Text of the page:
Peter Paccone, a social studies teacher in San Marino, Calif., has a new teacher’s aid helping him in the classroom this year. He plans to defer to his helper to explain some simpler topics to his class of high schoolers, like the technical aspects of how a cotton gin worked, in order to free up time for him to discuss more analytical concepts, like the effects of the first industrial revolution.
His new assistant? ChatGPT.
“What I feel that I don’t have to do any longer is cover all the content,” Paccone told a group of more than 40 educators in a May Zoom workshop, which he organized. If artificial intelligence is on the cusp of reshaping entire aspects of our society—from healthcare to warfare—the first realm that leaps to many minds is education: Asked a question online, the ChatGPT chatbot will produce an answer that reads like an essay. So as students and teachers prepare for a new school year, they are also grappling with AI's implications for learning, homework, and integrity. Paccone is only one of many high school teachers who has been experimenting with ChatGPT in the classroom. But the tool is inspiring as much trepidation among educators as it is excitement.
Earlier this year, as OpenAI.com, the website of the company that produced ChatGPT, became one of the 50 most visited websites in the world, some of the nation’s largest school districts, from New York City to Los Angeles, banned its usage in the classroom while they worked to formulate policies around it. Meanwhile, teachers desperate to figure out how to harness the tech for good congregated in Facebook groups like “chatGPT for teachers” (about 300,000 members) and “The AI Classroom” (more than 20,000 members).
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“The majority of the teachers are panicked because they see [ChatGPT] as a cheating tool, a tool for kids to plagiarize,” says Rachael Rankin, a high school principal in Newton Falls, outside of Youngstown, Ohio.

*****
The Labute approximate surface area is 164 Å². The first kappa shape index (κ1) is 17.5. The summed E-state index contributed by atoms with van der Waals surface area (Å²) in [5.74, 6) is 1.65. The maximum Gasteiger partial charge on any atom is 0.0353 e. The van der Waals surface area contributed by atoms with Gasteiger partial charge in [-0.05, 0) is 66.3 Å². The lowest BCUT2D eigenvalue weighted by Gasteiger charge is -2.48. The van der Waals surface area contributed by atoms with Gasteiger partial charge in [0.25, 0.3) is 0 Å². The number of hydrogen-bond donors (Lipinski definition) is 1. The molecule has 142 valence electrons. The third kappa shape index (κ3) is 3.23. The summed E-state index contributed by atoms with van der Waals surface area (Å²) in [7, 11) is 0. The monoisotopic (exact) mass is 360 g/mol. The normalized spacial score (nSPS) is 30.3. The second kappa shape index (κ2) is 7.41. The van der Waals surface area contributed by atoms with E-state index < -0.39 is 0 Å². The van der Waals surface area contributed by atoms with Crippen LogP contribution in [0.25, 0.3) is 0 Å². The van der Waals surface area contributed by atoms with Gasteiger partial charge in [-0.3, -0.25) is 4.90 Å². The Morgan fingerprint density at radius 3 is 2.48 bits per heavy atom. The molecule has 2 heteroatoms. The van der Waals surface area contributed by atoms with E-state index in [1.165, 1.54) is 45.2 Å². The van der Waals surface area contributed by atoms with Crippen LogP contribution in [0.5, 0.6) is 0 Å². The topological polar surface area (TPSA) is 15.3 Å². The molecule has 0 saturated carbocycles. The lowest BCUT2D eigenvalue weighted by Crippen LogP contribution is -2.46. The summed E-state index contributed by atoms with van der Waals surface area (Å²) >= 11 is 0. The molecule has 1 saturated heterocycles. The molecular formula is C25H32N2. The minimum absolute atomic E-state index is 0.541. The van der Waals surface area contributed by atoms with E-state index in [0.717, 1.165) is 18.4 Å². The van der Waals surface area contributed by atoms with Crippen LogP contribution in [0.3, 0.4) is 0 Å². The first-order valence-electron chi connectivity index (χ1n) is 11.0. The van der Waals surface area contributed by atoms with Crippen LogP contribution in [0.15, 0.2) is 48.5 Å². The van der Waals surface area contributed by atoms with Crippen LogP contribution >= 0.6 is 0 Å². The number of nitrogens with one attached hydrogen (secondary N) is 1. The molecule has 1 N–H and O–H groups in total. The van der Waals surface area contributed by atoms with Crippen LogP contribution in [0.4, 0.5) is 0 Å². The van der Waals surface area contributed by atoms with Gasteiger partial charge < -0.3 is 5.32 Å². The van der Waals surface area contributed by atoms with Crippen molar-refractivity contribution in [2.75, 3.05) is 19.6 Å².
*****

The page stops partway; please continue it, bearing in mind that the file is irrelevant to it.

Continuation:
But Paccone and a growing group of educators believe it’s too late to keep AI out of their classrooms. Randi Weingarten, President of the American Federation of Teachers, a major teachers union, believes the panic about AI is not unlike the ones caused by the Internet and graphing calculators when they were first introduced, arguing ChatGPT “is to English and to writing like the calculator is to math.” In this view, there are two options facing teachers: show their students how to use ChatGPT in a responsible way, or expect the students to abuse it.
Math raps and Shakespeare translation
As teachers wrestle with whether to use AI in their classrooms this year, they’re also learning about the pernicious ways that abuse can take place.
At another Zoom teacher training workshop that TIME observed in July, hosted by Garnet Valley School District in Garnet Valley, Penn., education consultant A.J. Juliani ran through various AI apps that students are using to cut corners in class. Photomath lets students upload a picture of a math problem and get detailed instructions on how to solve it. Tome can turn notes into a narrative, perfect for essay writing and preparing for presentations. And Readwise can highlight key parts of PDFs so that students can get through readings faster.
“Many of them are just using it to do the work because they're bored,” Juliani said. “They're not engaged. They don't care. And we have to own up to that.”
Many of the more than a dozen teachers TIME interviewed for this story argue that the way to get kids to care is to proactively use ChatGPT in the classroom. A Walton Family Foundation survey published July 18 found 73% of teacher respondents had heard of ChatGPT, and 33% used it to help come up with “creative ideas for classes.”
Some of those creative ideas are already in effect at Peninsula High School in Gig Harbor, about an hour from Seattle. In Erin Rossing’s precalculus class, a student got ChatGPT to generate a rap about vectors and trigonometry in the style of Kanye West, while geometry students used the program to write mathematical proofs in the style of raps, which they performed in a classroom competition. In Kara Beloate’s English-Language Arts class, she allowed students reading Shakespeare’s Othello to use ChatGPT to translate lines into modern English to help them understand the text, so that they could spend class time discussing the plot and themes.